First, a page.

The Normans built their first castle at Hastings soon after they arrived in 1066. They looked for sites that provided natural obstacles to an enemy, such as a steep hill or a large expanse of water. It was also be important to have good views of the surrounding countryside.
After his coronation in 1066, William the Conqueror claimed that all the land in England now belonged to him. William retained about a fifth of this land for his own use. The rest was distributed to those men who had helped him defeat Harold at the Battle of Hastings. The 170 tenants-in-chief (or barons) had to provide armed men on horseback for military service. The number of knights a baron had to provide depended on the amount of land he had been given.
The Norman conquerors realised that with only 10,000 soldiers in England, they would be at a disadvantage if the one and a half million Anglo-Saxons decided to rebel against them. To defend the territory they had conquered, the Normans began building castles all over England. Richard Fitz Gilbert, like the other Norman leaders, looked for sites that provided natural defences such as a steep hill or a large expanse of water. To protect his estates in Kent, Richard built a castle at Tonbridge, by the side of the River Medway.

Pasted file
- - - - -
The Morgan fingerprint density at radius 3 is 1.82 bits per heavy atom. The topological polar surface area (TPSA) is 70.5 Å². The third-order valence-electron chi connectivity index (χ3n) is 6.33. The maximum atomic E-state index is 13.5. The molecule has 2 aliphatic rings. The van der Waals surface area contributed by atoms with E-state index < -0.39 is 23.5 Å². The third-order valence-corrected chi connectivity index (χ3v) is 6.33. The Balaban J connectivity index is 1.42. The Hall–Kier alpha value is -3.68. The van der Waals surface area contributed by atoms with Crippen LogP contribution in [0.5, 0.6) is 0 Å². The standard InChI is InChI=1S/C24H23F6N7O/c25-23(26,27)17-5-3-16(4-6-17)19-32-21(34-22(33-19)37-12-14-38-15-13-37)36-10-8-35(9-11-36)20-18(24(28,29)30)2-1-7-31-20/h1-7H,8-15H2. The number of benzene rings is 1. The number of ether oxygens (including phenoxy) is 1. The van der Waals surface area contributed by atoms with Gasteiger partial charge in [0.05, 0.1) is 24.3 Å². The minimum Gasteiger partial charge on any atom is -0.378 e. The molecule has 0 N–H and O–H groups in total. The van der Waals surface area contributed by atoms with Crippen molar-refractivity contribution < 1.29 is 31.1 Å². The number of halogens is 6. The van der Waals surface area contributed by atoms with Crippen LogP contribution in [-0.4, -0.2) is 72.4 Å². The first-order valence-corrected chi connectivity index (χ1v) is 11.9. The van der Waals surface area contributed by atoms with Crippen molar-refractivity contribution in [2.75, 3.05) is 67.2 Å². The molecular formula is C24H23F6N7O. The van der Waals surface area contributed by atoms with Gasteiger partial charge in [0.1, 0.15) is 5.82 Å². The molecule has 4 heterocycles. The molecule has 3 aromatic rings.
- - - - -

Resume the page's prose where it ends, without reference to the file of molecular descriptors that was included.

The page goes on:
The castle, built in the motte-and-bailey style, was made of wood. Local peasants were forced to dig a deep circular ditch. The displaced earth was then thrown into the centre to create a high mound called a 'motte'. By the time they finished, the motte was 18 metres (60 feet) high. Richard's labourers erected a wooden tower on top of the mound. The tower provided accommodation and a look-out point.
A courtyard, known as the bailey, was built next to the mound. The bailey was linked to the mound by a bridge. If an attacking force managed to get inside the bailey, the bridge could be pulled up to keep the invaders away from the people in the tower. The bailey was enclosed by a fence of wooden stakes called a palisade. The enclosed area would provide a site for houses and stables. Richard's labourers also built a bridge across the ditch that surrounded the castle. When filled with water, this ditch became known as a moat. The River Medway provided a constant supply of water for the moat at Tonbridge.